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Sep 16th
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Saying No to GMO

smithFRESH DIRT > Jeffrey Smith pushes for GMO labeling

Genetically Modified foods have been circulated within the United States since the early 1990s. The six largest Genetically Modified Organism (GMO) crops are soy, corn, canola, cotton, sugar beets, and alfalfa. Each of these crops has been genetically modified, with bacterial genes, to allow the plants to survive doses of weed killer. The second most common trait is a built-in pesticide, gained from the soil bacteria Bacillus thuringiensis (Bt), which secretes the insect killing Bt-toxin in every cell.

All of this was done in hopes of addressing the world food supply issue, yet according to writer, filmmaker, and executive director of the Institute for Responsible Technology, Jeffrey Smith, foods that use GMO products are hurting humanity more than helping it.

“Essentially, anywhere I go where people hear the full message about the dangers of GMOs, they are ready to change their lifelong eating habits right there on the spot,” says Smith.

Smith gave a lecture in Santa Cruz on Oct. 21 at the Louden Nelson Community Center about GMOs and their effect upon the world’s food system, humanity’s health, and the environment. The event itself was just one of four event’s about GMOs sponsored by New Leaf Community Markets.

“We are seeing now, everywhere in the country a kind of popcorn effect where people are waking up to the dangers of GMOs and getting active,” says Smith. “And we’re seeing that particularly this month, Non-GMO month, where over 100 events occurred around the country in protest against GMOs.”

Smith claims that the only way to get this message across to corporations that use GMOs in their food is by “hitting them in their pockets.” That is to say that if consumers simply stopped buying the products that use GMOs, the message will be sent and understood. Smith cites the tipping point of consumer concern that occurred in Europe in 1999 where, in one week’s time, most “major” food manufacturers committed to remove genetically modified ingredients from their products.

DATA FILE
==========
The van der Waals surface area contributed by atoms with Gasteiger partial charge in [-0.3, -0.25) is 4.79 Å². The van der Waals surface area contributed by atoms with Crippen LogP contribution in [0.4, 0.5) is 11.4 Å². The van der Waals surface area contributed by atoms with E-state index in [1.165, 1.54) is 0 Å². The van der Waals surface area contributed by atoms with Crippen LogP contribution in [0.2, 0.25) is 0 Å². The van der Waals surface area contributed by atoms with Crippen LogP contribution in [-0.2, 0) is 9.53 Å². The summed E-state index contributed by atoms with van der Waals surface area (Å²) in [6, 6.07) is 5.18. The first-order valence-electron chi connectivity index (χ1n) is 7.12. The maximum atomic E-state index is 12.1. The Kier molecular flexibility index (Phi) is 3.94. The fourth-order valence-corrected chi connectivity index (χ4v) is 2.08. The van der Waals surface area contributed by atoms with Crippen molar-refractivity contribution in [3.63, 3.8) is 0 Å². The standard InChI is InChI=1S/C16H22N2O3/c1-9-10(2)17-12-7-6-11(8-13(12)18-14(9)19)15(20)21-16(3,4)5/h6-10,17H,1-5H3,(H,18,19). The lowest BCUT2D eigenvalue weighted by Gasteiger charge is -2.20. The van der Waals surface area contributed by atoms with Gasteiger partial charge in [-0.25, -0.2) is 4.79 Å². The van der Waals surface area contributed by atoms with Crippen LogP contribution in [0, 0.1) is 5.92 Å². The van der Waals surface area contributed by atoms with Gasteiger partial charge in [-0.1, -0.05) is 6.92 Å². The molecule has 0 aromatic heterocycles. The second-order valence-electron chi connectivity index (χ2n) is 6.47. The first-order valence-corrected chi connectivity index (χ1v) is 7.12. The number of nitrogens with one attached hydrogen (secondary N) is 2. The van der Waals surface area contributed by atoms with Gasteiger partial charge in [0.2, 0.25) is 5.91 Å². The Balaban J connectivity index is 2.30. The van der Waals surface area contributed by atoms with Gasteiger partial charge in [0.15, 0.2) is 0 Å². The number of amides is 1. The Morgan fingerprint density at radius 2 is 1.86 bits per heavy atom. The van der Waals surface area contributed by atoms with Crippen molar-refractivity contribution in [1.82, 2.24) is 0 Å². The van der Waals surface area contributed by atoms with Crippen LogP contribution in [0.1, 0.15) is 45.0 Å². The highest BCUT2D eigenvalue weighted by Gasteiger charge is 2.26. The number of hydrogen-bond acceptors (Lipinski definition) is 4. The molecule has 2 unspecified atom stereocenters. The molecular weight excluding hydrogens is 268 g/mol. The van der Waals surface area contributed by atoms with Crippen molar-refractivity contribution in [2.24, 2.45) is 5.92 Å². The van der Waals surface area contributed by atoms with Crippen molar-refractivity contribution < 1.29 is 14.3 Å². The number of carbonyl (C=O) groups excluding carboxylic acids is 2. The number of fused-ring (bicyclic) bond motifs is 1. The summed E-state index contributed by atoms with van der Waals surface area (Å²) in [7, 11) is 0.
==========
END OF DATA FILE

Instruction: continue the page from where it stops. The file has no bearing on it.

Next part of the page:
“I think any drop in the total U.S. market, any drop in market share whatsoever, that they can show is linked to GMO rejection would be sufficient in my opinion because GMOs offer no consumer benefit,” says Smith.

The lecture itself was characterized with cheers, laughs, and applause, and overall it was a positive audience. Smith opened the lecture by saying how “relaxed” he was feeling, and how when he is in Santa Cruz he feels “at home.” Smith also expressed just how important Santa Cruz as a city is in contributing to this consumer tipping point and to getting GMOs visually labeled in the United States so consumers can decide whether they want to buy it or not.

This is why people such as Tarah Locke, who is a member of GMO-Free Santa Cruz, are working towards getting a GMO labeling initiative on the November 2012 ballot.

“It [the initiative] is about getting GMO foods labeled in California, it does not include animals reared on GMO foods, but package foods and produce,” says Locke.  “There are 90 teams in California working towards this goal right now, and we hope to get it.”

The group will have to collect more than 500,000 signatures in order to get the initiative on the ballot. They can be found tabling at the Downtown Santa Cruz Farmers’ Market on Wednesday afternoons. The group also has a Facebook page and also lists LabelGmos.org on their flyers as a website where people can donate to the cause.


Learn more about Smith on his website, responsibletechnology.com, which contains all the information that he has written, filmed, or claimed.

 

 

 

Comments (5)Add Comment
...
written by tomcat, November 08, 2011
santa cruz is fill with the politically correct self righteous, who preach non endlessly about greed.
in this town someone owning 10 pairs of shoes and two cars is seen as the very greedy devil incarnated.